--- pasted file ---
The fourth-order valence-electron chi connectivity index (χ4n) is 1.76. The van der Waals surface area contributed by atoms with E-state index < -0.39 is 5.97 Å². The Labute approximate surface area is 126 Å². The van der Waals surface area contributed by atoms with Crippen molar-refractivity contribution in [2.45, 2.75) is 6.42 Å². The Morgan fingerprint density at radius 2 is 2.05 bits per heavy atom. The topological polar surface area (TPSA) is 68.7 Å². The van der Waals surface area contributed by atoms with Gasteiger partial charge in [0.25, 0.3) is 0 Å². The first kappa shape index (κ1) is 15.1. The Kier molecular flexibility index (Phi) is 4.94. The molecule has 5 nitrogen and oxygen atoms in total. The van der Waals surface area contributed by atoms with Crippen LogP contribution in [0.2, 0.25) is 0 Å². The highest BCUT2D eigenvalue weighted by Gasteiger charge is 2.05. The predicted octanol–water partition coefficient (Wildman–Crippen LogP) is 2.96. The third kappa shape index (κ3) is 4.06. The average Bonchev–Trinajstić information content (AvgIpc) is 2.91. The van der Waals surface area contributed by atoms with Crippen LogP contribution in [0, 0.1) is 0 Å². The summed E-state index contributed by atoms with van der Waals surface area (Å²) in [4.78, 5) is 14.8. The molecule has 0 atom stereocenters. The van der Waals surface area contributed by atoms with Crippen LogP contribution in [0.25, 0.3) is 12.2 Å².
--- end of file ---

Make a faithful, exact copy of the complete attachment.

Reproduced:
The fourth-order valence-electron chi connectivity index (χ4n) is 1.76. The van der Waals surface area contributed by atoms with E-state index < -0.39 is 5.97 Å². The Labute approximate surface area is 126 Å². The van der Waals surface area contributed by atoms with Crippen molar-refractivity contribution in [2.45, 2.75) is 6.42 Å². The Morgan fingerprint density at radius 2 is 2.05 bits per heavy atom. The topological polar surface area (TPSA) is 68.7 Å². The van der Waals surface area contributed by atoms with Gasteiger partial charge in [0.25, 0.3) is 0 Å². The first kappa shape index (κ1) is 15.1. The Kier molecular flexibility index (Phi) is 4.94. The molecule has 5 nitrogen and oxygen atoms in total. The van der Waals surface area contributed by atoms with Crippen LogP contribution in [0.2, 0.25) is 0 Å². The highest BCUT2D eigenvalue weighted by Gasteiger charge is 2.05. The predicted octanol–water partition coefficient (Wildman–Crippen LogP) is 2.96. The third kappa shape index (κ3) is 4.06. The average Bonchev–Trinajstić information content (AvgIpc) is 2.91. The van der Waals surface area contributed by atoms with Crippen LogP contribution in [0, 0.1) is 0 Å². The summed E-state index contributed by atoms with van der Waals surface area (Å²) in [4.78, 5) is 14.8. The molecule has 0 atom stereocenters. The van der Waals surface area contributed by atoms with Crippen LogP contribution in [0.25, 0.3) is 12.2 Å².